Jessie Reyez is one of the most refreshing and unlikely pop stars working in music right now.
Of course, we’re seeing a lot more deeply personal content from many artists recently, but nobody is quite so brutal and blunt about how they opt to tell their story. In the most Reyez way possible, this album opens up with a smoky sax and murder threats.
Dropping back the hip-hop and R&B production for a new orchestral, cinematic sound that allows ample space for her piercing vocal tone, Reyez paints a series of beautifully tragic pictures of unattainable or doomed romances.
Featuring quite a few classic-sounding doo-wop inspired tracks, almost every track contains twistedly morbid metaphors for love, as if they were designed to waltz to at a funeral.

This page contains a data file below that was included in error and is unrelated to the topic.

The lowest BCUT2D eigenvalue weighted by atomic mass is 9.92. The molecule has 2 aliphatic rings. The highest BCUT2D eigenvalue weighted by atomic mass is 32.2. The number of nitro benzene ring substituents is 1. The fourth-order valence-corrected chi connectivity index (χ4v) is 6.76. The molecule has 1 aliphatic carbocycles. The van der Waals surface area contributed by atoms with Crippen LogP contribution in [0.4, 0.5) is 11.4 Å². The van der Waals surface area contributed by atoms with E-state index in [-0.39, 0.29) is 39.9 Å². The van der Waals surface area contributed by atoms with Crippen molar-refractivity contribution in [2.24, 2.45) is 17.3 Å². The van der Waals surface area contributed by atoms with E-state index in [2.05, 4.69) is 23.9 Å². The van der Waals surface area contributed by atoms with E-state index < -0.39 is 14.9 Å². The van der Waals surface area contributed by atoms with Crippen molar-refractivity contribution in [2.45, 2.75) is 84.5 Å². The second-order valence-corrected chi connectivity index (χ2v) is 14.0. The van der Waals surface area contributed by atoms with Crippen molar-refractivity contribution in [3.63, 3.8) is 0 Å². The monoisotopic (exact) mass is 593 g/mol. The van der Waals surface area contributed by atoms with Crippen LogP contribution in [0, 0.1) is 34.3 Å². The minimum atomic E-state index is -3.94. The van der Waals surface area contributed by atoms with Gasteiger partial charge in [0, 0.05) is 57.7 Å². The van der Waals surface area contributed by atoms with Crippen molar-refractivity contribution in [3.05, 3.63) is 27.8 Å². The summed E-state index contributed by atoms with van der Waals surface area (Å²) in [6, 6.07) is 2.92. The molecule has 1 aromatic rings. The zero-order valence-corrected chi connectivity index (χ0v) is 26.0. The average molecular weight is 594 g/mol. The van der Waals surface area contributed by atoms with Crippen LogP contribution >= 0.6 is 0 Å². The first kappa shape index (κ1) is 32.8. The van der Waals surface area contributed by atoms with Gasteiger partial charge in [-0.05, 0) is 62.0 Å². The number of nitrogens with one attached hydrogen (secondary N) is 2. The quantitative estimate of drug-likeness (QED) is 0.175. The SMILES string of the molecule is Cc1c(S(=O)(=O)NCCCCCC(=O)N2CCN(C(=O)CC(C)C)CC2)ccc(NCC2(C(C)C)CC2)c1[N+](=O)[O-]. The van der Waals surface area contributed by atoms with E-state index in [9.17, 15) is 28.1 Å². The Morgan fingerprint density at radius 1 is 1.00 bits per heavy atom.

Love, like death, is an enormous concept that hangs over us at all times and dictates so much of how we act. Regardless if Reyez wanted love or not at the time, it never seems to work out the way she wants it to. The album’s title refers to a friendship that was “killed” because he jumped in before Reyez was ready.
Adding some heart-wrenching personal twists about deportation and her sexual assault by a well-known music producer, everything Reyez says here hurts, but it sounds so beautiful.